Haslam completed a 190-mile run without stopping before delivering his mochilla at Smith’s Creek. He stopped to take a much needed 9 hour rest before mounting a fresh horse and retraced his steps all the way back to Friday’s Station.
Along the way back he passed a relay outpost on fire that had been raided by the Paiutes. During the escape Haslam was shot through the jaw by an arrow and lost three of his teeth. Haslam rode on all the way back to his home station. When he arrived he had traveled 380 miles in less than 40 hours! A Pony Express record.
It boggles the mind to think what that ride must have been like it. If traveling 380 miles by car on smooth highway can leave a driver yearning for a nap just imagine riding 40 hours at full gallop through the wilderness, and being wounded for 8 of those hours.
The Reality Behind the Legend
For all the obstacles the Pony Express overcame the sad reality was that it never turned a profit during its year and a half history. On October 1861 the Pony Express closed its doors after losing as much as $200,000 dollars. The timing, however, was almost perfect.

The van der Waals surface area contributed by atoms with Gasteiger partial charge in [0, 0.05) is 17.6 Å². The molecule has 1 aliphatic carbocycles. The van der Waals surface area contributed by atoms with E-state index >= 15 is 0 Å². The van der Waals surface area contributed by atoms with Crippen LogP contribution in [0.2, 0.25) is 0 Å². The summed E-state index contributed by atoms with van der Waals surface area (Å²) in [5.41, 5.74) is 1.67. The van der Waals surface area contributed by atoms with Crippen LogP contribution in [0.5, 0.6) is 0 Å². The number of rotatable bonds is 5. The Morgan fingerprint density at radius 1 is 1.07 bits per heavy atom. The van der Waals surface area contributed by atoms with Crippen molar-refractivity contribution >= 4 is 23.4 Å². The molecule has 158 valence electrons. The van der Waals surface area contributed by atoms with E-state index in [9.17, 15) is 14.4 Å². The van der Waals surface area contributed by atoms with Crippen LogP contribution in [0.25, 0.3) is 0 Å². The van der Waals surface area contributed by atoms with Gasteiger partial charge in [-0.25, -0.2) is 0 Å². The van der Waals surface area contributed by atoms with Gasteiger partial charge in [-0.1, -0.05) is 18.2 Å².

On October 24, 1861, Western Union completed the transcontinental telegraph line in Salt Lake City. That was the final nail in the coffin that made the Pony Express obsolete, but started their legend. They ceased delivery service just two later.
Even though they were only in operation for 19 months they have proven their worth by successfully delivering an estimated 35,000 pieces of mail. The Pony Riders had traveled more than 500,000 miles across the American frontier.
It was Erwin George Baker that gave high-speed endurance traveling the phrase Cannonballing. His first cannonball ride was in 1914 riding an Indian motorcycle from coast to coast in 11 days and setting the transcontinental record. It was that same run that earn him his nickname, “Cannonball”.
Over his career Cannonball Baker made 143 cross-country record runs covering 550,000 miles. A hero in his own right that has continued to inspired generations of likeminded individuals to this day. However, I cannot help but feel that the spirit of traveling from point A to point B as fast as possible was born at the Pony Express Company.
These brave riders, like Cannonball Baker, decided that the challenge outweighed the dangers. Whether on horseback or motorcycle these men rode through hell and back with only the clock for company.
My respects to Cannonball Baker and the Pony Express Riders, may their legend never grow old.